Disk images, or DMG, are a great way to archive files, or move software from one computer to another, because they are digital clones of the physical media they represent. This means you can use a disk image like you would a flash drive or execute a CD without the disk itself.
In this tutorial, I will show you how to write the disk image to a CD or DVD, in order to run software at boot, or just for safekeeping data.
How to Burn a CD or DVD from a Disk Image in OS X
Fire Up That Laser
Prior to the introduction of the App Store, Apple often used disk image files specifically designed for OS X--called DMG files--to install applications. These DMG files are quite flexible within OS X, but are rarely used outside of the typical context of dragging a newly downloaded file to the Applications folder.
The best tool for interacting with DMG is Apple's own Disk Utility. To add a DMG to Disk Utility, simply drag it to the left-side menu of Disk Utility where the other mounted drives are listed (hard drive, SuperDrive, etc.). It will be mounted as a disk and then be available to compress, mount, encrypt or burn.
To burn the disk image to a CD or DVD, simply click the DMG file in the left sidebar, and then click the Burn icon at the top of Disk Utility. You will be prompted to insert your blank media, after which you can then click Burn to confirm that you wish to write the DMG to the disk. Depending on the size of the disk image, and the speed of your writing drive, you will have your freshly minted disk in a matter of minutes.
DMG: More Than Meets the Eye
Apple disk images are also handy because they can store files or applications for transferring to other computers or archiving. To create a new disk image, in Disk Utility simply click the New Image icon at the top, and complete the prompts.
The size selection correlates to sizes of various writable CDs or DVDs so make your selection based on the type of media you intend to store it on. For example, if you are using a 80-minute CD-R disk, choose 663 MB (CD-ROM 80 min); if you're using a DVD-R disk, you'll most likely choose 4.6 GB (DVD-R, DVD-RAM). If you intend to always leave the disk image in digital form, you can choose custom as the size. The format should remain as OS extended (journaled) if you plan to use the disk image with a Mac. Change it to MS-DOS (FAT) if you wish to use it on a Windows PC or Linux.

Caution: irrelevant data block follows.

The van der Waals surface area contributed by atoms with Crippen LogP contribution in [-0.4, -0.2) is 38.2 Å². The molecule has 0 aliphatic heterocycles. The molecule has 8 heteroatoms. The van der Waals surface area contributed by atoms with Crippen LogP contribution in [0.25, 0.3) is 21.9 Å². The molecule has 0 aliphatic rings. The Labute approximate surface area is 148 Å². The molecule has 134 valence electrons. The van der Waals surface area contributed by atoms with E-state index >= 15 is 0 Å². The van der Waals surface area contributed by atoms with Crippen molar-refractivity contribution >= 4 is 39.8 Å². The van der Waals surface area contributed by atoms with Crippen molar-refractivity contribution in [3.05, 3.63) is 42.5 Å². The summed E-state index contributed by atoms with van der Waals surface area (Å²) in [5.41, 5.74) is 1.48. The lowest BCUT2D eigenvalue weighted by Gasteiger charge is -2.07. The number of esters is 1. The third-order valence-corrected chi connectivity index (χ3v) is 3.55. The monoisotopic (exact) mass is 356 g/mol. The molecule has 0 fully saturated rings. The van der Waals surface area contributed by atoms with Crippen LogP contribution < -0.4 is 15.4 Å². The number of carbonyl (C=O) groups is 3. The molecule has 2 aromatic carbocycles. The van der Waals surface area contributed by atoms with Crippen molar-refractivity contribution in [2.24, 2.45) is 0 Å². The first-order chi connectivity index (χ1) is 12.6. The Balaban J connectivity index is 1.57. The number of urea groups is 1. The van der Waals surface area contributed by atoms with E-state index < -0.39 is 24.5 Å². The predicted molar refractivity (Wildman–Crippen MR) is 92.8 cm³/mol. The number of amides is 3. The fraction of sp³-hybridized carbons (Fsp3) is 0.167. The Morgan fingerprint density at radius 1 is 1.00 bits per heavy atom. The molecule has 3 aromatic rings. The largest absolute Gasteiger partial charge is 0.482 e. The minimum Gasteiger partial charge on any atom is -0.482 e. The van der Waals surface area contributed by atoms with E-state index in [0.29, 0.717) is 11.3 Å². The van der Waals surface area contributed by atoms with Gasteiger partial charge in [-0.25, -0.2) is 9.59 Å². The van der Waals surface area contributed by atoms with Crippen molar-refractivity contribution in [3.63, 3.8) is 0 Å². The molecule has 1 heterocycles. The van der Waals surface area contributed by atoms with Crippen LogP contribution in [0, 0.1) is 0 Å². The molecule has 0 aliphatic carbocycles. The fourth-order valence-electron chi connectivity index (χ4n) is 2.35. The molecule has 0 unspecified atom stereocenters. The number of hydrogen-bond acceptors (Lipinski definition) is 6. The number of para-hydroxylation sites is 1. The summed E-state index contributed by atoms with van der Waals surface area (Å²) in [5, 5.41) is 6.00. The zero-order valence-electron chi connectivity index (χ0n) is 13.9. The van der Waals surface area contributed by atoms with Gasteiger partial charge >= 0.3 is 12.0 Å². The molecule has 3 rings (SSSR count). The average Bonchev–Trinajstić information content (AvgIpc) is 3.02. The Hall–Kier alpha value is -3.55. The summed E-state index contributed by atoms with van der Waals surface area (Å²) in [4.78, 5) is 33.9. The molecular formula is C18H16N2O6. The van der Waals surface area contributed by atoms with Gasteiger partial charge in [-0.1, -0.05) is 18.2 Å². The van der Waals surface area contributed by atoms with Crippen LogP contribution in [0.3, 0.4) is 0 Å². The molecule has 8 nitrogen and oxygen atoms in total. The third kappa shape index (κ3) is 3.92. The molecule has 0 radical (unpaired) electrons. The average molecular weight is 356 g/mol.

Finally, you can choose whether or not to encrypt the volume and the partition scheme, though if you choose a disk image size that correlates to a CD or DVD, the CD/DVD partition scheme will automatically be selected.
Once finished, click Create to make the disk image. The DMG will be mounted to your desktop and in Disk Utility and be ready to accept your contents. Be sure to burn the DMG to a CD or DVD, or store it on a flash drive before ejecting the disk image. Otherwise, your contents will be lost.
Tip: If you need to eject (or unmount) a disk image from Disk Utility, simply click and drag it off of the left sidebar of the app; it will poof away just like a discarded Dock app.
Apples to Apples
Since DMG's are designed for OS X, if you intend to take use a disk image on a non-Apple computer, they may prove difficult to work with. For a more widely accepted alternative, look to the ISO filetype, named for the ISO 9660 file system commonly used on CD-ROMs.
ISO disk images, though not specific to use with OS X, work similarly to DMG files. To mount an ISO file, simply drag the ISO to the left sidebar in Disk Utility. Once mounted there, to burn a CD or DVD, click the ISO file to highlight it, and then click the Burn icon at the top. You will be prompted to insert a blank disk, after which you can simply click Burn again to confirm the disk-writing.
ISO files are often used to make LiveCDs of Linux distributions for testing purposes, and burning an ISO through Disk Utility serves that purpose beautifully.
Tip: If you need to open an ISO file beyond burning it to a disk, though, you will need to download an app for modifying archives, such as the free Unarchiver.
An Old Standby
Though there are many ways to store and share files, disk images have stuck around for their ease-of-use and practicality. Now you know about the two types of disk images: DMG and ISO, how to create your own, and how to burn both types to a CD or DVD within OS X.
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